3rd Most Expensive... How Does That Make You Feel?
"Some Petalumans are not happy their city is part of the third most expensive housing market in the United States."
'"I think it's ridiculous. It's horrible," said Peggy Glover, 65, who has lived in the city for 20 years. "People should be able to afford to buy a house," she said."
"Glover, who works as a food-service supervisor at the Marin County Jail, was reacting to a New York Times story recently published on the front page of The Press Democrat."
"According to the story, it takes 60 percent of the typical household income to pay a typical mortgage in Petaluma and Santa Rosa."
"Glover is sitting pretty on a house on the east side that has become her nest egg. She bought it for $108,000 in 1988 and it is now worth more than $600,000, she said. It's nice to have something to leave to her son and grandchildren some day, Glover said. But she would much prefer it if her 41-year-old son could buy a home of his own in Petaluma now, she said. He rents because his intermittent construction job does not generate enough income to allow him to buy."
'"The prices are outrageous," said 20-year-old Trevor Sennello."
"Right now, he said he's trying to decide what to do with the rest of his life but figured out a while back that he probably would not be able to afford to buy a home in Petaluma."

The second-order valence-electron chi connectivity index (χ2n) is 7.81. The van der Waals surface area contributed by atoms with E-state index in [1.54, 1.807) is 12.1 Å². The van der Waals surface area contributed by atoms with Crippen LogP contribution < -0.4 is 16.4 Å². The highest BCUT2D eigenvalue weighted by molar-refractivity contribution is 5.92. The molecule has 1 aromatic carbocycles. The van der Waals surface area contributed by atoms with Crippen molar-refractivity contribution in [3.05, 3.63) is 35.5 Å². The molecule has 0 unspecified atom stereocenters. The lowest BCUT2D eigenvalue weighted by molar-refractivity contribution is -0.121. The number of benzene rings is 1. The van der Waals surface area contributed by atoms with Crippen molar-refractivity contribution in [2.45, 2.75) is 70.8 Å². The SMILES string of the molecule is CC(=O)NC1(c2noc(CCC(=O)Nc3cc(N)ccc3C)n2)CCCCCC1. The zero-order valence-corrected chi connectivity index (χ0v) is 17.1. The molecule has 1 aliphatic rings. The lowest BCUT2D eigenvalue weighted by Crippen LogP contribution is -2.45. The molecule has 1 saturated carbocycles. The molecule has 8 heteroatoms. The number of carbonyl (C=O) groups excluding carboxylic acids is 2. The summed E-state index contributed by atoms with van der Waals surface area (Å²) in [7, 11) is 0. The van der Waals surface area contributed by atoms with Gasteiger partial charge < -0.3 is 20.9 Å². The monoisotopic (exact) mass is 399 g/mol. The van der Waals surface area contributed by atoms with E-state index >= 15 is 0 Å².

"In any case, he's "not impressed" by what you can get for $500,000 or $600,000 in Petaluma these days, he said."
"Having news of Petaluma's expensive housing market broadcast to the world by the New York Times is not necessarily a bad thing, some said."
'"It says this place is special," said Barry Pectol, manager of Bell Home Loans on Kentucky Street."
Of course it is. Sonoma County is special. We are the chosen people. It is different here. Real Estate never goes down. You can't lose. They aren't making anymore land. Tinkerbell nests in the trees in the plaza in Sonoma Valley and sprinkles pixie dust all about. Everyone wants to live here.
Ding Ding Ding... we have a new winner of the HUA Award.
"The average person is going to put it together that something is going on here ... why would you want to pay so much unless it was worth it?" (Only if the average person has their head up their butt too.)
The cost of housing has not stopped people from buying, he said.
"Publicity about Petaluma's high housing costs may bring in a few more visitors, said Onita Pellegrini, executive director of the Petaluma Area Chamber of Commerce."
'"It's not going to make anyone go away. It's not going to make locals stop buying homes," she said. "Home prices are market driven and this is wonderful place to live."'
Yet another contender. Maybe she should get out more... and I don't know... do a little reading and a tiny bit of math. Take a look at the prices of housing in Sonoma County. Take a look at the houses gathering cobwebs on the MLS.
Sonoma County listings progression
3/20/06 = 1742
3/26/06 = 1766
4/03/06 = 1888
4/19/06 = 2828
4/25/06 = 2868
4/30/06 = 2898
5/07/06 = 3052
5/13/06 = 3187
Sonoma Valley listing progression
2/14/06 = 172